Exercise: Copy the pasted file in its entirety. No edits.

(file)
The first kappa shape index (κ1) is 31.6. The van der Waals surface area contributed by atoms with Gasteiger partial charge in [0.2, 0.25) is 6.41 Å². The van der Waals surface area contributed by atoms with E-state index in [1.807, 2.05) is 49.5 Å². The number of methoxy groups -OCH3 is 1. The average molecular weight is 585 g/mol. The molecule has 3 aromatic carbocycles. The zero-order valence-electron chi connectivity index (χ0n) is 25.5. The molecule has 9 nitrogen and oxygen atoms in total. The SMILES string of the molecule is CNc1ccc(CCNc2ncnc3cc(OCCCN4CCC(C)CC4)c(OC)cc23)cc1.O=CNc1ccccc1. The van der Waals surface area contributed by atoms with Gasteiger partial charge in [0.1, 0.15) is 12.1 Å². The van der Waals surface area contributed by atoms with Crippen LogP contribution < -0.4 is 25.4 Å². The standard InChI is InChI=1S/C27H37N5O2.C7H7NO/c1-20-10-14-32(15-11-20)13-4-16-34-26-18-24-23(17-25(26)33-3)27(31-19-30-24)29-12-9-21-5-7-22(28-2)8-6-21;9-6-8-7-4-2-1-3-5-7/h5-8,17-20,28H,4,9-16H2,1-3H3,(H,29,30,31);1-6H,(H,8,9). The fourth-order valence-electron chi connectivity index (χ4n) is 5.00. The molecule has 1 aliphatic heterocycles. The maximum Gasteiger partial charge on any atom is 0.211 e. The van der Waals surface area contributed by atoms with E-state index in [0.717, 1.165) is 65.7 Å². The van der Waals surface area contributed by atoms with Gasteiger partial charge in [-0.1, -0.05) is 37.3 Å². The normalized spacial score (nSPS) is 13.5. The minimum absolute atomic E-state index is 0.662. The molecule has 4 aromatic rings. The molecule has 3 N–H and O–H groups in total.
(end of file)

The first kappa shape index (κ1) is 31.6. The van der Waals surface area contributed by atoms with Gasteiger partial charge in [0.2, 0.25) is 6.41 Å². The van der Waals surface area contributed by atoms with E-state index in [1.807, 2.05) is 49.5 Å². The number of methoxy groups -OCH3 is 1. The average molecular weight is 585 g/mol. The molecule has 3 aromatic carbocycles. The zero-order valence-electron chi connectivity index (χ0n) is 25.5. The molecule has 9 nitrogen and oxygen atoms in total. The SMILES string of the molecule is CNc1ccc(CCNc2ncnc3cc(OCCCN4CCC(C)CC4)c(OC)cc23)cc1.O=CNc1ccccc1. The van der Waals surface area contributed by atoms with Gasteiger partial charge in [0.1, 0.15) is 12.1 Å². The van der Waals surface area contributed by atoms with Crippen LogP contribution < -0.4 is 25.4 Å². The standard InChI is InChI=1S/C27H37N5O2.C7H7NO/c1-20-10-14-32(15-11-20)13-4-16-34-26-18-24-23(17-25(26)33-3)27(31-19-30-24)29-12-9-21-5-7-22(28-2)8-6-21;9-6-8-7-4-2-1-3-5-7/h5-8,17-20,28H,4,9-16H2,1-3H3,(H,29,30,31);1-6H,(H,8,9). The fourth-order valence-electron chi connectivity index (χ4n) is 5.00. The molecule has 1 aliphatic heterocycles. The maximum Gasteiger partial charge on any atom is 0.211 e. The van der Waals surface area contributed by atoms with E-state index in [0.717, 1.165) is 65.7 Å². The van der Waals surface area contributed by atoms with Gasteiger partial charge in [-0.1, -0.05) is 37.3 Å². The normalized spacial score (nSPS) is 13.5. The minimum absolute atomic E-state index is 0.662. The molecule has 4 aromatic rings. The molecule has 3 N–H and O–H groups in total.